Our story asks everything of us. If it didn’t, we would never surrender. How often do we live our lives as though we were not going to die? We make choices and even avoid opportunities out of fear. We tell ourselves that we can do it tomorrow. Confronting death is probably not something that appeals to us. In fact, it probably scares the hell out of us.
Do you see where this is going?
In the world of our story, our protagonist is going to die. Not in the physical sense perhaps, but in a sense that is just as real. Our protagonist is going to experience a death of their old identity. They are going to die to all of their old ideas as they approach that place where they recognizes that what they had wanted, what they had been questing for, in fact what they had pinned their identity to, is impossible to achieve.
If we simply get what we want without surrendering the underlying meaning we attach to it, we will forever be in bondage to that desire. Surrender is an essential aspect of human development, i.e., the protagonist’s journey. Without it, there can be no transformation.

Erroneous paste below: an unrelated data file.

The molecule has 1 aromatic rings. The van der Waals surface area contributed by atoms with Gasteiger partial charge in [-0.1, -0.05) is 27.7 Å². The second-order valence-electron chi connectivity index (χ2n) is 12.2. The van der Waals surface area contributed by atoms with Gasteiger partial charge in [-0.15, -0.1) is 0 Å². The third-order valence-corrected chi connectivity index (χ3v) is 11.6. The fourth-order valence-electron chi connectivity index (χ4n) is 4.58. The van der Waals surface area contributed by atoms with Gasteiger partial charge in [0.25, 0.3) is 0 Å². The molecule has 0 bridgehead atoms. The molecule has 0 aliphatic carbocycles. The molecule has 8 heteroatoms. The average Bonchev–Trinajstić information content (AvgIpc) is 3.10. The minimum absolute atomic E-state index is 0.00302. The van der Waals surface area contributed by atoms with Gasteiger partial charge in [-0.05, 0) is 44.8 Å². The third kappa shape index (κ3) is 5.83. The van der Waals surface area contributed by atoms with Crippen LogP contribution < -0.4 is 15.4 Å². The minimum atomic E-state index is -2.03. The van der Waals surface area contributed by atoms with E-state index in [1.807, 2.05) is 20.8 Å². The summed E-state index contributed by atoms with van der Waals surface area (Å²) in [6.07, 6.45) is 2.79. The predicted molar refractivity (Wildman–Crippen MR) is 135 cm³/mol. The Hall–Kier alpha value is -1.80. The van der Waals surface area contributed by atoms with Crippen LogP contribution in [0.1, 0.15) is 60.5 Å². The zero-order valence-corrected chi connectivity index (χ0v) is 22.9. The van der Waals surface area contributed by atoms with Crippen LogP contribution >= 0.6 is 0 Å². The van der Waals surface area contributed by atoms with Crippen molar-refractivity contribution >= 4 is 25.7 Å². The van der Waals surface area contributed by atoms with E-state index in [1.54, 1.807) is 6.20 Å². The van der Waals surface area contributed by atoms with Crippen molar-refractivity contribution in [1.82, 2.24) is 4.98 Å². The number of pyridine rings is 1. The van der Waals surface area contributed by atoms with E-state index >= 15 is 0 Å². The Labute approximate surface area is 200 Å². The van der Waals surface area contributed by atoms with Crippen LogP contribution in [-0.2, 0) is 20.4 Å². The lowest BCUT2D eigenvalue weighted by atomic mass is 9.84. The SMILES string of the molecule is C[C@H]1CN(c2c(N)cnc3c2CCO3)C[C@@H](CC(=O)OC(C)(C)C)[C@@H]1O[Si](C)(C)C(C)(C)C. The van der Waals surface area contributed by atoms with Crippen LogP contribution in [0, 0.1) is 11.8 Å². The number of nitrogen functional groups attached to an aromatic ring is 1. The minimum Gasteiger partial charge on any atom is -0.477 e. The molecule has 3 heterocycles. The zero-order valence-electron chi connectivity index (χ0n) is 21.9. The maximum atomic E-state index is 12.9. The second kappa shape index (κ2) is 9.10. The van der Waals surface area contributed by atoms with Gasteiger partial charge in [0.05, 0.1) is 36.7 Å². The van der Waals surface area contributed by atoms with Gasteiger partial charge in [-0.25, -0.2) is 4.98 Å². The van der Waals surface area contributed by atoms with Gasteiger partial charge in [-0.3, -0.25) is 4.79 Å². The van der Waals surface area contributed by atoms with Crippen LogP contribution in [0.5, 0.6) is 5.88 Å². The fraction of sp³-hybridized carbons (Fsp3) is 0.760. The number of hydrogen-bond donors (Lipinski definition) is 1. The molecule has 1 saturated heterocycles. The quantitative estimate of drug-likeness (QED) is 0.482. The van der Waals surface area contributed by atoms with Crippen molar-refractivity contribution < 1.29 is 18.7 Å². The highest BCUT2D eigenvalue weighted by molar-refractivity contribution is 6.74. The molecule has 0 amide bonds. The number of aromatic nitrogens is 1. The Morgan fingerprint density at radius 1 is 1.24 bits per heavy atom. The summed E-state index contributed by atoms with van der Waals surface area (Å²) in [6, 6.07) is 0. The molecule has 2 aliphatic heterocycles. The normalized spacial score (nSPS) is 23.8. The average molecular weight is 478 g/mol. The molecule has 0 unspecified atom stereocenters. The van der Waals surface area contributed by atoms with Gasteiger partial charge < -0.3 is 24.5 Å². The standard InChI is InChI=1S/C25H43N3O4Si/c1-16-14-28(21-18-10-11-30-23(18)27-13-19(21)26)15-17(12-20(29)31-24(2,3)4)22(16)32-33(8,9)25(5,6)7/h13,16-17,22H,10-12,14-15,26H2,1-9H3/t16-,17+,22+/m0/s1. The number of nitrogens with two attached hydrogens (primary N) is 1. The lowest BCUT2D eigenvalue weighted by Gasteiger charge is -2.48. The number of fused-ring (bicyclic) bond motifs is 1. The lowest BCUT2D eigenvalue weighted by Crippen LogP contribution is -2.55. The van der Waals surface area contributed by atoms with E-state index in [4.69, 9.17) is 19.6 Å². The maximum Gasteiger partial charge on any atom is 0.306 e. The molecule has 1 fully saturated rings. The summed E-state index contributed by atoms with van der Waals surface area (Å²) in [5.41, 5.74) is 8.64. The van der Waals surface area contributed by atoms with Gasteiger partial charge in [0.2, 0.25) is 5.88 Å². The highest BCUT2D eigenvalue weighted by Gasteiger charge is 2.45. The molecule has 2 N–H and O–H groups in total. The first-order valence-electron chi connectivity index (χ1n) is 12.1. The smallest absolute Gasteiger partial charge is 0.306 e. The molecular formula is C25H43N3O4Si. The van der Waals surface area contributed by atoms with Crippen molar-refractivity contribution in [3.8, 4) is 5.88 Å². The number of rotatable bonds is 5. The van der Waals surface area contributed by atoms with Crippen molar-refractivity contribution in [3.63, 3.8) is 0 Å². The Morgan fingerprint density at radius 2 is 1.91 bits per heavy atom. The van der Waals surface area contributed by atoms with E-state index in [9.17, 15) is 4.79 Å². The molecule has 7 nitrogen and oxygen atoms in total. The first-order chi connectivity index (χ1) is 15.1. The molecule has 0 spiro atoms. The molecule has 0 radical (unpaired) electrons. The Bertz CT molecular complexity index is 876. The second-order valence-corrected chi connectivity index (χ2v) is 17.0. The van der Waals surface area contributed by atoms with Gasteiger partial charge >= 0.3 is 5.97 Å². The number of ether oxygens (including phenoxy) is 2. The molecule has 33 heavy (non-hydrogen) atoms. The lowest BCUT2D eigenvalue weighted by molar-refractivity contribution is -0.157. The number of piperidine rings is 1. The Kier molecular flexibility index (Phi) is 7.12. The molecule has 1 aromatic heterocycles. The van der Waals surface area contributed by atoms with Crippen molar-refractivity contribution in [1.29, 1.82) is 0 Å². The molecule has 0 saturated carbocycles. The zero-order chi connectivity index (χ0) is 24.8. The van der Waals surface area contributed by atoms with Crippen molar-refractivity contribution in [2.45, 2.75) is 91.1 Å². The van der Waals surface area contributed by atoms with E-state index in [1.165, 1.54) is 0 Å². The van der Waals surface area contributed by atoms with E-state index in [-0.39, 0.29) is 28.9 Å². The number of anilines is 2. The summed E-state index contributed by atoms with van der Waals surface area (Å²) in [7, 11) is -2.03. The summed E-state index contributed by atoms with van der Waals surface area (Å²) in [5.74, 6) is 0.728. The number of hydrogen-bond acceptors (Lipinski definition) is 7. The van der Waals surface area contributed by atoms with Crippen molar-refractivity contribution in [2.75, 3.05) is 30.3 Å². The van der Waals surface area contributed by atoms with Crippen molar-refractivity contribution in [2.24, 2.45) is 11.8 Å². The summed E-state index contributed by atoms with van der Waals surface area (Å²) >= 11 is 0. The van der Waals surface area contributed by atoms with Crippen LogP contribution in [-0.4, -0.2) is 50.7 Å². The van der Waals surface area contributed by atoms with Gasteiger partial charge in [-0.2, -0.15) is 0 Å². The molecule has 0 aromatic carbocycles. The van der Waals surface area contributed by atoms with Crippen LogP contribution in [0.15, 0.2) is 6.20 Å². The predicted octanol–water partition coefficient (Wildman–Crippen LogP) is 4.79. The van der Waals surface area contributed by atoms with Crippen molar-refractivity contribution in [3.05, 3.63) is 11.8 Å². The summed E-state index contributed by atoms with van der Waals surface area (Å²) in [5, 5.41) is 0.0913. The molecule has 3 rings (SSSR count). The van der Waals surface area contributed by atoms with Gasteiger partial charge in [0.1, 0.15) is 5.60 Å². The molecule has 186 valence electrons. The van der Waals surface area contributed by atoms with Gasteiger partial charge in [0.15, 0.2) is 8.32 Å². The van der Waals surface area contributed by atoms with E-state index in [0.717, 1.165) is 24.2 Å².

Have you ever had the experience of believing that if you did not get or achieve something, then your life would unimaginable? And then . . . you didn’t get it?! We’ve stared into the yawning void only to confront the horrible reality that what we had attached so much meaning to was beyond our reach. We got the requisite chills up our spine. Then a week, or a month, or twenty years later looked back and thought . . . that wasn’t such a big deal. We may even have discovered that it was necessary to have lost it in order to have been led to something far more substantial, something that truly belongs in our life.
For some reason this knowledge does not mean we can hop over this step as writers and write about the protagonist’s loss from a detached objective place. Not if we are going to write our story with real specificity. Simply understanding doesn’t seem to be worth much. It seems that we are required to experience through our imagination the loss of this old identity. The writer must invest some part of themselves, must have some skin in the game, if there is to be any kind of meaningful specificity in the transformation.
Because, let’s face it, we are always writing our own story. The desire to write is connected to the desire to evolve. In this death, not only our protagonist, but we ourselves are transformed.
Is it possible to surrender, to have the experience fully, without making a big deal out of it? I once heard someone say, “It doesn’t get easier, it only gets more possible.”
In rebirth anything is possible, but first our protagonist must die to all they thought they knew. It is only through surrender that we find the road home.